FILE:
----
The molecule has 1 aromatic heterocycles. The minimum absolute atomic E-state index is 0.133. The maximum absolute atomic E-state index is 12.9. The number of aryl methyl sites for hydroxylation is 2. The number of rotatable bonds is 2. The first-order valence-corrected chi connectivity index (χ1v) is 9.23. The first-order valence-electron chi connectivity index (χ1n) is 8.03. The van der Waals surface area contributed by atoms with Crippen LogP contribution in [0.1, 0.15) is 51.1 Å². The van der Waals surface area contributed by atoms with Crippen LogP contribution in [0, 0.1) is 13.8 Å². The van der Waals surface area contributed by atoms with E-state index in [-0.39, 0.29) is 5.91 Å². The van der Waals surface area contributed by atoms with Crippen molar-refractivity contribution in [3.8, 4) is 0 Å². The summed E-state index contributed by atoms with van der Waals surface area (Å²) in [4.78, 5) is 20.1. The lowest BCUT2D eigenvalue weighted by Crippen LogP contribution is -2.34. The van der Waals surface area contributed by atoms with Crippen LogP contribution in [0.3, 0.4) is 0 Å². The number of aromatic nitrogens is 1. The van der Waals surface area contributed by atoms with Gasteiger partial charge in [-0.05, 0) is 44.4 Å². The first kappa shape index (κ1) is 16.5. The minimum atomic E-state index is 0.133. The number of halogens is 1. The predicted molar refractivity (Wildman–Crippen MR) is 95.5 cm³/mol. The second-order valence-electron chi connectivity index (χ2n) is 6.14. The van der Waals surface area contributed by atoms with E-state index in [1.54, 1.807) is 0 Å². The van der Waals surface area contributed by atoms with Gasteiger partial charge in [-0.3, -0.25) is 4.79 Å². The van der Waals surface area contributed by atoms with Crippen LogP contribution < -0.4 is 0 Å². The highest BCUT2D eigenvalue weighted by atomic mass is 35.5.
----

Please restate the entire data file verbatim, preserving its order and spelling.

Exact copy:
The molecule has 1 aromatic heterocycles. The minimum absolute atomic E-state index is 0.133. The maximum absolute atomic E-state index is 12.9. The number of aryl methyl sites for hydroxylation is 2. The number of rotatable bonds is 2. The first-order valence-corrected chi connectivity index (χ1v) is 9.23. The first-order valence-electron chi connectivity index (χ1n) is 8.03. The van der Waals surface area contributed by atoms with Crippen LogP contribution in [0.1, 0.15) is 51.1 Å². The van der Waals surface area contributed by atoms with Crippen LogP contribution in [0, 0.1) is 13.8 Å². The van der Waals surface area contributed by atoms with E-state index in [-0.39, 0.29) is 5.91 Å². The van der Waals surface area contributed by atoms with Crippen molar-refractivity contribution in [3.8, 4) is 0 Å². The summed E-state index contributed by atoms with van der Waals surface area (Å²) in [4.78, 5) is 20.1. The lowest BCUT2D eigenvalue weighted by Crippen LogP contribution is -2.34. The van der Waals surface area contributed by atoms with Crippen LogP contribution in [0.3, 0.4) is 0 Å². The number of aromatic nitrogens is 1. The van der Waals surface area contributed by atoms with Gasteiger partial charge in [-0.05, 0) is 44.4 Å². The first kappa shape index (κ1) is 16.5. The minimum atomic E-state index is 0.133. The number of halogens is 1. The predicted molar refractivity (Wildman–Crippen MR) is 95.5 cm³/mol. The second-order valence-electron chi connectivity index (χ2n) is 6.14. The van der Waals surface area contributed by atoms with E-state index in [1.54, 1.807) is 0 Å². The van der Waals surface area contributed by atoms with Gasteiger partial charge in [-0.3, -0.25) is 4.79 Å². The van der Waals surface area contributed by atoms with Crippen LogP contribution < -0.4 is 0 Å². The highest BCUT2D eigenvalue weighted by atomic mass is 35.5.